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Browsing named entities in Rebellion Record: a Diary of American Events: Documents and Narratives, Volume 2. (ed. Frank Moore). You can also browse the collection for December 20th, 1860 AD or search for December 20th, 1860 AD in all documents.

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, captured on the coast of Africa, Sept. 26, 1860, by the United States sloop Constellation, Capt. J. S. Nicholas, with a cargo of 705 Africans, 694 of which were delivered to the United States agent at Monrovia. Brig Bonita, captured on the coast of Africa, Oct. 10, 1860, by the United States steamer San Jacinto, Capt. T. A. Dornin, with a cargo of 750 Africans on board, 616 of which were delivered to the United States agent at Monrovia. Brig Tuccoa, captured on the coast of Cuba, Dec. 20, 1860, by the United States steamer Mohawk, Lieutenant Commanding T. A. M. Craven. Bark Mary Kimball, captured on the coast of Cuba, Dec. 21, 1860, by the United States steamer Mohawk, Lieutenant Commanding T. A. M. Craven. Ship Nightingale, captured on the coast of Africa, April 21, 1861, by the United States sloop-of-war Saratoga, Commander Alfred Taylor, with 961 Africans on board, 801 of which were delivered to the United States agent at Monrovia. The Cora and Nightingale were sen
gible to the office of President shall be eligible to that of Vice-President of the Confederate States. 6. The Congress may determine the time of choosing the electors, and the day on which they shall give their votes; which day shall be the same throughout the Confederate States. 7. No person except a natural born citizen of the Confederate States, or a citizen thereof, at the time of the adoption of this Constitution, or a citizen thereof born in the United States prior to the 20th December, 1860, shall be eligible to the office of President; neither shall any person be eligible to that office who shall not have attained the age of thirty-five years, and been fourteen years a resident within the limits of the Confederate States, as they may exist at the time of his election. 8. In case of the removal of the President from office, or of his death, resignation, or inability to discharge the powers and duties of the said office, the same shall devolve on the Vice-President; and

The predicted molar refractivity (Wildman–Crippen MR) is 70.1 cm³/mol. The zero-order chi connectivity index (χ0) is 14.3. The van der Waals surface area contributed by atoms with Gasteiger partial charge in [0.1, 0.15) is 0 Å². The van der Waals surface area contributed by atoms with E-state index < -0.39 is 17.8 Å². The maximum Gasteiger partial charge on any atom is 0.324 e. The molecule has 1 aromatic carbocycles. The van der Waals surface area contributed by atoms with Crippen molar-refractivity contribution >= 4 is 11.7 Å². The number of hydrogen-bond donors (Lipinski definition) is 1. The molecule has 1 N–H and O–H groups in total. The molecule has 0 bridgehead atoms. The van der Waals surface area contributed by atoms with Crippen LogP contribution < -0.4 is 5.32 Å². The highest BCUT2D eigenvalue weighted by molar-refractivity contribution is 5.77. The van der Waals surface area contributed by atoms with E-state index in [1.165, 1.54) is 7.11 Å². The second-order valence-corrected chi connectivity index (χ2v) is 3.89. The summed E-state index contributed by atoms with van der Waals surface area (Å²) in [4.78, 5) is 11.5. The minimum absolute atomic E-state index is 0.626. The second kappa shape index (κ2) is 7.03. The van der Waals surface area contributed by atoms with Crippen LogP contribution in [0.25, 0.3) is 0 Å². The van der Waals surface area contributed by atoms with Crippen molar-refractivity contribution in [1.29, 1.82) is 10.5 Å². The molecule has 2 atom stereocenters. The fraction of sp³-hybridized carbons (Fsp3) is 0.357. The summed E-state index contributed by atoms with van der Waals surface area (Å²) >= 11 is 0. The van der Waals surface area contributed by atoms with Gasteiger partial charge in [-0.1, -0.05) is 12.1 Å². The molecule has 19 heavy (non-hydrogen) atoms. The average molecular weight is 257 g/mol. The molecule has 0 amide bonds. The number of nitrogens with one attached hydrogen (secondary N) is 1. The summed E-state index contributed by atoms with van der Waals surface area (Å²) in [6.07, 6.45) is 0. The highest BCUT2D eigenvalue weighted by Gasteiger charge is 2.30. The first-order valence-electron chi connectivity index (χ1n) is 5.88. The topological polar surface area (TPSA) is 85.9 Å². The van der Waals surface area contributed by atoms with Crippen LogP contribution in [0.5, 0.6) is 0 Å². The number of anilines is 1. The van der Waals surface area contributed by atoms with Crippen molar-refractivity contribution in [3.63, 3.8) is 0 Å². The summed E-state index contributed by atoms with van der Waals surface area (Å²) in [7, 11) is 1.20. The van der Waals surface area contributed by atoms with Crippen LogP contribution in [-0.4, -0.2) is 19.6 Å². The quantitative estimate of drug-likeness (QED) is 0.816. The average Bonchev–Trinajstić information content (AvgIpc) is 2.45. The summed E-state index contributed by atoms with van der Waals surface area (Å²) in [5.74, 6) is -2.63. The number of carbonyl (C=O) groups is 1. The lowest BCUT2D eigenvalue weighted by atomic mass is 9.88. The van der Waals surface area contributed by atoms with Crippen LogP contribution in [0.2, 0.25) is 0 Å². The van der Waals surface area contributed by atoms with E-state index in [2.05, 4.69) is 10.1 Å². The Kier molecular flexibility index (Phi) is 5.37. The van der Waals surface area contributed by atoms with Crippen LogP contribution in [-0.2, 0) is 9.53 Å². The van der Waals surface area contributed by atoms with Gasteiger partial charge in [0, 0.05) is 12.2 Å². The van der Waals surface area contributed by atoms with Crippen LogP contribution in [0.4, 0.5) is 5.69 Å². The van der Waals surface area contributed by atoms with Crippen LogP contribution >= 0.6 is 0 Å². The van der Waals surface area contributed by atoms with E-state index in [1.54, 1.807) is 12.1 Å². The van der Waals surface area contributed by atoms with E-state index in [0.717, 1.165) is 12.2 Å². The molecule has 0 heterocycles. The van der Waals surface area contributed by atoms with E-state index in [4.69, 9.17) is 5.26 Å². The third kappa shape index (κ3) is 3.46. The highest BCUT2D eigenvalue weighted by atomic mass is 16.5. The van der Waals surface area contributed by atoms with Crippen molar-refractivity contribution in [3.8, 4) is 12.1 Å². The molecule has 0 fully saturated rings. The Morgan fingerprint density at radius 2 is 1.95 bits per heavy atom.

ernment; they are trying to upturn and destroy our free institutions. I say to them that the compromise I have to make under the existing circumstances is, ground your arms; obey the laws; acknowledge the supremacy of the Constitution — when you do that, I will talk to you about compromises. All the compromise that I have to make is the compromise of the Constitution of the United States. It is one of the best compromises that can be made. We lived under it from 1789 down to the 20th of December, 1860, when South Carolina under-took to go out of the Union. We prospered; we advanced in wealth, in commerce, in agriculture, in trade, in manufactures, in all the arts and sciences, and in religion, more than any people upon the face of God's earth had ever done before in the same time. What better compromise do you want? You lived under it till you got to be a great and prosperous people. It was made by our fathers, and cemented by their blood. When you talk to me about compromise
Doc. 173 1/2.-U. S. Executive Government, 1857-61. President.--James Buchanan, of Penn. Vice-President.--John C. Breckinridge, of Ky. Secretaries of State.--Lewis Cass, of Michigan; Jeremiah S. Black of Penn., appt. Dec. 17, 1860. Secretary of the Navy.--Isaac Toucey, of Conn. Secretaries of War.--John B. Floyd, of Va.; Joseph Holt, of Ky., appt. Jan. 18, 1861. Secretaries of the Treasury.--Howell Cobb, of Ga.; Philip F. Thomas, of Md., appt. Dec. 12, 1860; John A. Dix, of N. Y., appt. Jan. 11, 1861. Secretary of the Interior.--Jacob Thompson, of Miss. Postmasters-General.--Joseph Holt, of Ky.; Horatio King, of Me., appt. Feb. 12, 1861. Attorneys-General.--Jeremiah S. Black, of Penn.; Edwin M. Stanton, of Penn., appt. Dec. 20, 1860.